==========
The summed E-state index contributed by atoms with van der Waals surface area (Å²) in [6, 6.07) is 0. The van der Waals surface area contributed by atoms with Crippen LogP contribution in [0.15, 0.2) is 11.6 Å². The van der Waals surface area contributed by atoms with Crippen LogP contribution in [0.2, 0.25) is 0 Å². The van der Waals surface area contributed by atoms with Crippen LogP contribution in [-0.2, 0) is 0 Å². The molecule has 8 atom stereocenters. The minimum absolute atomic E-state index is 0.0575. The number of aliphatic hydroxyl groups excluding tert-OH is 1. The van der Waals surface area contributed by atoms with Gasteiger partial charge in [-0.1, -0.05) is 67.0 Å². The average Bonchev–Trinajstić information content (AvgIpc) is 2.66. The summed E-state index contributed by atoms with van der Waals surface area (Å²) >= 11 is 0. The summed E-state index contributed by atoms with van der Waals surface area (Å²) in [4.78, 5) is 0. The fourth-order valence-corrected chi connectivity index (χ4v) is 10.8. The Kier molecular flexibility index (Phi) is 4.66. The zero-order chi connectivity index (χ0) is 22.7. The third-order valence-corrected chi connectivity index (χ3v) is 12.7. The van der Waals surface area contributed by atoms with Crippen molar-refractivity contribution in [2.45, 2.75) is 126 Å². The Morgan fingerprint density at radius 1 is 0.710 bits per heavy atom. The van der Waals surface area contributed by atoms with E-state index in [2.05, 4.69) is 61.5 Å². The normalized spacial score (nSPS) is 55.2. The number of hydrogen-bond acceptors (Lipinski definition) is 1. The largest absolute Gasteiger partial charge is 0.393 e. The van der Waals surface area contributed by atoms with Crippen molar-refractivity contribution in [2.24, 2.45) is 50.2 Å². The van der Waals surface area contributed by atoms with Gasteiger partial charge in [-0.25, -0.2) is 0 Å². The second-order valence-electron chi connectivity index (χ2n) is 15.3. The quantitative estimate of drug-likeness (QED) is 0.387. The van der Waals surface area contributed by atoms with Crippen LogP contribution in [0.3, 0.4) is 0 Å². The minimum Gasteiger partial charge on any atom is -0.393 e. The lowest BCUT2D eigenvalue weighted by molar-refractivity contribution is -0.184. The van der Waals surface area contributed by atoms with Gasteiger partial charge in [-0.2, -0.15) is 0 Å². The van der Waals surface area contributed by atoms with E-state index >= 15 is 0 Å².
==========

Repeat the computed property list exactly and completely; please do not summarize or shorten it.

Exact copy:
The summed E-state index contributed by atoms with van der Waals surface area (Å²) in [6, 6.07) is 0. The van der Waals surface area contributed by atoms with Crippen LogP contribution in [0.15, 0.2) is 11.6 Å². The van der Waals surface area contributed by atoms with Crippen LogP contribution in [0.2, 0.25) is 0 Å². The van der Waals surface area contributed by atoms with Crippen LogP contribution in [-0.2, 0) is 0 Å². The molecule has 8 atom stereocenters. The minimum absolute atomic E-state index is 0.0575. The number of aliphatic hydroxyl groups excluding tert-OH is 1. The van der Waals surface area contributed by atoms with Gasteiger partial charge in [-0.1, -0.05) is 67.0 Å². The average Bonchev–Trinajstić information content (AvgIpc) is 2.66. The summed E-state index contributed by atoms with van der Waals surface area (Å²) >= 11 is 0. The summed E-state index contributed by atoms with van der Waals surface area (Å²) in [4.78, 5) is 0. The fourth-order valence-corrected chi connectivity index (χ4v) is 10.8. The Kier molecular flexibility index (Phi) is 4.66. The zero-order chi connectivity index (χ0) is 22.7. The third-order valence-corrected chi connectivity index (χ3v) is 12.7. The van der Waals surface area contributed by atoms with Crippen molar-refractivity contribution in [2.45, 2.75) is 126 Å². The Morgan fingerprint density at radius 1 is 0.710 bits per heavy atom. The van der Waals surface area contributed by atoms with E-state index in [2.05, 4.69) is 61.5 Å². The normalized spacial score (nSPS) is 55.2. The number of hydrogen-bond acceptors (Lipinski definition) is 1. The largest absolute Gasteiger partial charge is 0.393 e. The van der Waals surface area contributed by atoms with Crippen molar-refractivity contribution in [2.24, 2.45) is 50.2 Å². The van der Waals surface area contributed by atoms with Gasteiger partial charge in [-0.25, -0.2) is 0 Å². The second-order valence-electron chi connectivity index (χ2n) is 15.3. The quantitative estimate of drug-likeness (QED) is 0.387. The van der Waals surface area contributed by atoms with Crippen LogP contribution in [0.3, 0.4) is 0 Å². The minimum Gasteiger partial charge on any atom is -0.393 e. The lowest BCUT2D eigenvalue weighted by molar-refractivity contribution is -0.184. The van der Waals surface area contributed by atoms with Gasteiger partial charge in [-0.2, -0.15) is 0 Å². The van der Waals surface area contributed by atoms with E-state index >= 15 is 0 Å².